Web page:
Andy Murray: Too early for Wimbledon title talk

The World No 2 marched into the last eight with three-set win over Kyrgios. Picture: PA

The World No 2 marched into the last eight with three-set win over Kyrgios. Picture: PA

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Andy Murray blasted his way into the quarter-finals at Wimbledon last night and then revealed that the routine he hopes will win him a second title begins with a bagel and ends with some football on the telly.

The Scot beat Australia’s Nick Kyrgios to maintain his record of not having dropped a set in the tournament, but while everyone is talking about this being his title to lose, he kills the volume when the tennis pundits are talking. He said he hadn’t allowed himself to think about lifting the trophy again – “not once.”

There had been a lot of hype and hullabaloo about Kyrgios whose flashing tennis had been on display in previous matches, along with flashes of temper, but Murray won 7-5, 6-1, 6-4. “I thought I played well, this was one of my better matches for sure,” the No 2 seed said. “But the trick is to keep that up, to maintain that level for the whole two weeks. I’ve done a good job so far [but] I need to have a good practice tomorrow, stay focused, one match at a time. I know everyone think’s that’s boring but it’s what you do as a professional.”

Next up for Murray tomorrow is Jo-Wilfried Tsonga, of France, a dangerous opponent and “one of the best grass court players in the world”. The pre-match routine might well be the same as yesterday which began with this breakfast: a bagel with scrambled eggs, half of another bagel with peanut butter, a banana and berry smoothie and a melon. Lunch was salmon with rice. Murray’s preferred version of yoga is gyrotonic and he’s also a fan of pilates. During matches he’s got some notes containing special messages which he’ll read during the change of ends.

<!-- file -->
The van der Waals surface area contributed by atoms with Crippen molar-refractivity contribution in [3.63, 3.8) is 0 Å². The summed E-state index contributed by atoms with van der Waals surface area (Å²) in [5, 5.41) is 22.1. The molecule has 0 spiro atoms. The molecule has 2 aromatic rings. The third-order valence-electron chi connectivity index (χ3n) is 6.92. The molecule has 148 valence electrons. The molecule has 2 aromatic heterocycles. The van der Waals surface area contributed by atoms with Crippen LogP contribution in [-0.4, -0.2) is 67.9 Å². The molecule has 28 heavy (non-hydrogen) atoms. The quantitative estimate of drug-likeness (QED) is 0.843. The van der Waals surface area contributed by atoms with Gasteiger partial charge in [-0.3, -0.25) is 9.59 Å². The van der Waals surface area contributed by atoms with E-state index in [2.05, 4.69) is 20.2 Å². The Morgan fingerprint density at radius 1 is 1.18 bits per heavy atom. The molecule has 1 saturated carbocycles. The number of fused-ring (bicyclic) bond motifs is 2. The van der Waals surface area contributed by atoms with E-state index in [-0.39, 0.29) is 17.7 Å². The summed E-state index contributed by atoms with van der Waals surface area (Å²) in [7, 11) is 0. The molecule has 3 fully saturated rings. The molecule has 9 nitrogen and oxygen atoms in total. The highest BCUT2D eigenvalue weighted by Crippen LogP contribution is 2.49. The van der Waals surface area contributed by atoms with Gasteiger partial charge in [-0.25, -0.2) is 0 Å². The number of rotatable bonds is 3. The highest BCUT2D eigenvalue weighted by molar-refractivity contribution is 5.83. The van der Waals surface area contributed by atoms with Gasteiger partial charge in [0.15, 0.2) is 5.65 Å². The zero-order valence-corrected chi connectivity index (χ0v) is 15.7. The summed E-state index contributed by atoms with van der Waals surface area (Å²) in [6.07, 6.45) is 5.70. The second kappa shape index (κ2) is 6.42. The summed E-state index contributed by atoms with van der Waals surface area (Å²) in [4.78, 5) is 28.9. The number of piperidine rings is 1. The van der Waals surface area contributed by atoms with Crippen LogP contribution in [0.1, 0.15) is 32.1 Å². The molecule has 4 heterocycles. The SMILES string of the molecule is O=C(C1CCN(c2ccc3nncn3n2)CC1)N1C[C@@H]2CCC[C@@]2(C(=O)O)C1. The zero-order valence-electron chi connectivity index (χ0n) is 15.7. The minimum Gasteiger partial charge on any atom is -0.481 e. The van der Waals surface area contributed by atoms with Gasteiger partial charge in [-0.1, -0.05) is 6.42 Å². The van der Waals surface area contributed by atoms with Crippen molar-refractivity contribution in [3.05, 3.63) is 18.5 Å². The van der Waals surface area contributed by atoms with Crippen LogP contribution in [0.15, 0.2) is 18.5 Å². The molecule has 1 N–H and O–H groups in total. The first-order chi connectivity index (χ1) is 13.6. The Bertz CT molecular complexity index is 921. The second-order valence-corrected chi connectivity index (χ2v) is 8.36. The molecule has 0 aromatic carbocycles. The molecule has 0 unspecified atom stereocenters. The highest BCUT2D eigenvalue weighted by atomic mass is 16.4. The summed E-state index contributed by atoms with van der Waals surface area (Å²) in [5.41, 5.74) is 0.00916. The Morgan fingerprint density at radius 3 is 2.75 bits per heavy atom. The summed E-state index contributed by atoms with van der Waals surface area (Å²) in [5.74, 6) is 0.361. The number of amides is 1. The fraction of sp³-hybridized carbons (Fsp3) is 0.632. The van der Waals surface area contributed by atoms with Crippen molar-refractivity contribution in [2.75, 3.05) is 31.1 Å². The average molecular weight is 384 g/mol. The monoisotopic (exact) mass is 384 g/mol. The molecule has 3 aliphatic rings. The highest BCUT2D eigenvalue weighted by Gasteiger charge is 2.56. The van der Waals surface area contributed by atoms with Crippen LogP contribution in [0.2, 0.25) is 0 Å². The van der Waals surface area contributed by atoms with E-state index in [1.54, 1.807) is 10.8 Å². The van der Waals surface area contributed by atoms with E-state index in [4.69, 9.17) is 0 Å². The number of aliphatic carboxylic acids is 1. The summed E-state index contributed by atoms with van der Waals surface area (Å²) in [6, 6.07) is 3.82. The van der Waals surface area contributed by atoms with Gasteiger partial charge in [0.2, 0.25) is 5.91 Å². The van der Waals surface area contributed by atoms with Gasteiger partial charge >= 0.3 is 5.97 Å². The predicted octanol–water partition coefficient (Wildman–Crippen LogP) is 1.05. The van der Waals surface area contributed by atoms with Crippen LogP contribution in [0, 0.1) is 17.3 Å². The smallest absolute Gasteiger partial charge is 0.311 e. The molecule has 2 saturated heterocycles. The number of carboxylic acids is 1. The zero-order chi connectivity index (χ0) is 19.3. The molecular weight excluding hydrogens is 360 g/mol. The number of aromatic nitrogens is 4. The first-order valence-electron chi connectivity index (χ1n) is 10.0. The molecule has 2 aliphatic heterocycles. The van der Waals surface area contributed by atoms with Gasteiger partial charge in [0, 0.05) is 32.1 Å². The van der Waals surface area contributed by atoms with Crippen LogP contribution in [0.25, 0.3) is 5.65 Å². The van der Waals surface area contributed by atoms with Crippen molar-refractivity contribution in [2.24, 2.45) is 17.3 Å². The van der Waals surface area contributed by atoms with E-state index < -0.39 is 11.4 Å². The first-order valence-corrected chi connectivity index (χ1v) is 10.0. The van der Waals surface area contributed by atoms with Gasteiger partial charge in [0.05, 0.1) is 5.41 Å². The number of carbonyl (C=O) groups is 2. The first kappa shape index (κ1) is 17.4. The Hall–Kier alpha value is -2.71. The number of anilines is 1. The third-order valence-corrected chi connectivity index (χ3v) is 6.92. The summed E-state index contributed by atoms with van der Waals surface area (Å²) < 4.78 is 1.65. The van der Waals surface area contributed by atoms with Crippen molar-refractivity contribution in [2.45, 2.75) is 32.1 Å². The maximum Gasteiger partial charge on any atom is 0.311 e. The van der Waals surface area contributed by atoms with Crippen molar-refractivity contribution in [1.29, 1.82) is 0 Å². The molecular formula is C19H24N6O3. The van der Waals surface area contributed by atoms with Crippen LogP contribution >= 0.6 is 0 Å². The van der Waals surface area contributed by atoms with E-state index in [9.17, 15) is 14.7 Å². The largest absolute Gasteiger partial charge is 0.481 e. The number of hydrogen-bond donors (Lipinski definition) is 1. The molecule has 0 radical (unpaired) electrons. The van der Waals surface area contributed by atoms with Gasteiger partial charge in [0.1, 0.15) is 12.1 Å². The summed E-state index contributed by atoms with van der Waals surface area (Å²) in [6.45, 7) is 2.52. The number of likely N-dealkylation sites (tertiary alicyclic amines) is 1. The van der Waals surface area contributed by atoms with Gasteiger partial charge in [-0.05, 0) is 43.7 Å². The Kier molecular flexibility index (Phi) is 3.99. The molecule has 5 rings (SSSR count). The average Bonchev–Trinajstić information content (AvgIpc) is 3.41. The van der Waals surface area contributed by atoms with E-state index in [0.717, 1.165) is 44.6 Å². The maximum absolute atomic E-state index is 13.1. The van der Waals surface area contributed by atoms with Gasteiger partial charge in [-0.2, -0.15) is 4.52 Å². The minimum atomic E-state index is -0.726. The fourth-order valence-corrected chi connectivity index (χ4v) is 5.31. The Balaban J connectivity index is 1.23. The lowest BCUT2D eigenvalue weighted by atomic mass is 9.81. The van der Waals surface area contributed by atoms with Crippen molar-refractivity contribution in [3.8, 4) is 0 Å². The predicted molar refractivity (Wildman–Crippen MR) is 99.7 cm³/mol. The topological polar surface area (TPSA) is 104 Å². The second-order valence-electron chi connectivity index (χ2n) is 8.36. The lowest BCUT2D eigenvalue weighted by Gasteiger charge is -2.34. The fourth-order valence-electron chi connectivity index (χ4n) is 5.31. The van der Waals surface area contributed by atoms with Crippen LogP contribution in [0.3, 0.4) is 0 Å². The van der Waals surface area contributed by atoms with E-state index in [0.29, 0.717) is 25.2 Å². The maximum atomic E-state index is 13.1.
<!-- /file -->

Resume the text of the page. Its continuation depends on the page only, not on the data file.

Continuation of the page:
Post-match, after catching up with his family, he likes to unwind in front of the TV. The Euros and the machinations of the Tory leadership, perhaps? “And the Labour leadership,” he smiled. The football for sure, though, and he’s been rooting for Wales. “It’s an amazing story, unbelievable what they’re doing.”

It looked like a shattering defeat for Kyrgios, judging by his gloomy disposition afterwards. He thought he played some good tennis in the first set but after that he rated his performance “pathetic”.

Asked what he learned about himself from the loss he said: “I think when things get tough I’m just a little soft. I’ve previously said I don’t love the sport. But, you know, I don’t really know what else to do without it.”

Kyrgios was asked about his match preparation, having spent much of the earlier part of yesterday watching countryman Lleyton Hewitt in action. He said: “I woke up this morning and played computer games. Is that the greatest preparation? I don’t know. But it was fun.”

Would getting a coach help his game? Kyrgios wasn’t sure, saying he preferred “just doing whatever you want”. At the end of the match he and Murray hugged. “He said sorry. I said: ‘It’s OK. Now just win the tournament please.’”

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